V for Victory by Lissa Evans: Pure joy

Cover image for V for Victory by Lissa EvansI owe a debt of gratitude to Ali at Heavenali whose review of Lissa Evans’ Old Baggage persuaded me to read it after being put off by its blurb. I loved it so much it ended up on both my 2018 books of the year list and my 2019 Women’s Prize for Fiction wishlist. You won’t be surprised, then, to hear that hopes were sky high for V for Victory and I’m delighted to say they were met. Beginning in 1944, Evans’ novel catches up with Vee and Noel, names familiar to readers of Old Baggage, neither of whom are quite who they appear to be.

He didn’t have a family tree, he had a Venn diagram, in which none of the circles overlapped

Vee runs Green Shutters, a Hampstead guesthouse open to lodgers willing to tutor the precocious Noel who refuses to go to school. To their guests they’re aunt and nephew but they share a secret: Vee is Noel’s guardian, a position once held by the renowned suffragette Dr Mathilda Simpkins. They met in compromising circumstances, soon forming a team, but Vee is constantly on her guard, the possibility of being unmasked looming when she’s the sole witness to an accident. When Noel meets an air raid warden who shows him an ornate roof boss, just the thing to pique his interest, he unwittingly makes a connection with his beloved Mattie. Winne and her twin sister Avril were members of the Amazons, a group formed by Mattie to prepare young women for the fight against fascism. By the end of the novel, Vee will have made a surprising ally and possibly something more, Noel will have understood a great deal about his origins, Winnie’s husband will have returned from his Polish prisoner-of-war-camp and Avril will have published a titillating novel which bears no resemblance whatsoever to the truth.

Mrs Claxton waited for a moment, her bright little gaze poking Vee all over like a skewer

The wit, compassion and historical veracity which made Old Baggage such a delight are all present and correct in Evans’ hugely entertaining new novel. Winnie’s story is lightly woven through Vee and Noel’s, referencing characters from the previous book which feels like a reunion with old friends for those of us who’ve read it while standing alone for readers who have that treat ahead of them. As ever, Evans’ characterisation is spot on: Noel’s insatiable quest for knowledge and his inability not to correct the incorrect is particularly well done. The novel ends on VE Day with Miss Appleby, who’s spent much of her year failing to teach Noel French or snare herself a serviceman, determined to enjoy the party. Pure joy, then. I’d love to think that sometime in the next few years we’ll be able to catch up with Noel. I’m keen to see what kind of man he’s going to be. He’s made such a promising start.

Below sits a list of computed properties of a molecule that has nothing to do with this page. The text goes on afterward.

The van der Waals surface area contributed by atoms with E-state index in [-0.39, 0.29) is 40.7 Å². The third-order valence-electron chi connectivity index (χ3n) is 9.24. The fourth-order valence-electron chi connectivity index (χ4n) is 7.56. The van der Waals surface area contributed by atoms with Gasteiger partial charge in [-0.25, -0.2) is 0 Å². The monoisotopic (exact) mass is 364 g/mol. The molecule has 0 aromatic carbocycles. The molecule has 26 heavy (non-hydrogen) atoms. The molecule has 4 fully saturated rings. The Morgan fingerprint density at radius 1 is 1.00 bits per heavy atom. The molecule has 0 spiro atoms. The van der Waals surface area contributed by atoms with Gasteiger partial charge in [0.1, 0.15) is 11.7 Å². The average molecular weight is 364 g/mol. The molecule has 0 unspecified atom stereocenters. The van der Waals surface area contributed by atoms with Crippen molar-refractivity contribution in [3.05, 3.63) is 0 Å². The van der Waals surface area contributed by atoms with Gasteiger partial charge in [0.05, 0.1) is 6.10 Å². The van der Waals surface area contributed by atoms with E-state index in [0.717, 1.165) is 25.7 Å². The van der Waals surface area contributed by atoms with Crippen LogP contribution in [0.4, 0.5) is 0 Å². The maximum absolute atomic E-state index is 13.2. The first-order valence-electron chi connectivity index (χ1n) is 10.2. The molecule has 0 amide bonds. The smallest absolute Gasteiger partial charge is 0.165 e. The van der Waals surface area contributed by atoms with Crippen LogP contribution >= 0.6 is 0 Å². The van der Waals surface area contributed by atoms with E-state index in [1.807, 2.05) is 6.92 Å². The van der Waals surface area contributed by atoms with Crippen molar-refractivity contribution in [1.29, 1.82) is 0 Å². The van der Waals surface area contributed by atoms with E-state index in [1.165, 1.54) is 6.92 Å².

Doubleday: London 9780857523617 304 pages Hardback

22 thoughts on “V for Victory by Lissa Evans: Pure joy”

  1. My post has gone up today as well, and I loved every bit as much as you did. I’ve yet to read Old Baggage, I’m saving it for one of those really rotten winter weekends when you just want to curl up round the fire with a hot pot of tea and indulge yourself.

  2. This sounds excellent, I loved Crooked Heart and Old Baggage, so I really want to meet up with Vee and Noel again. I think I shall have to get this soon on kindle (just can’t cope with hardbacks at the moment) as it will be a perfect, immersive read for a lazy weekend after a tiring week back at school.

  3. Just skimming this for now as I have a copy of the book and would rather not know too much about it in advance if that makes sense. Nevertheless, I have clocked your subtitle of ‘pure joy’. That’s so reassuring to hear as the earlier books seem to have set such a high bar (and sense of anticipation for this new one). Definitely one to save for a suitably rainy day!

  4. I absolutely loved Old Baggage, but was less taken with Crooked Heart, so had not been particularly drawn to this latest one. But on the basis of your review I should at least give it a look – a good candidate for a library reservation!

  5. Whenever I read about Lissa Evans (mostly at Ali’s blog, I think), I immediately want to gather up all of her books and have a little binge with them. They just sound lovely.

  6. P.S. When I look up her name at the library, the catalogue includes a BBC production of “The Kumars at No. 42”, so maybe she has also written for television?

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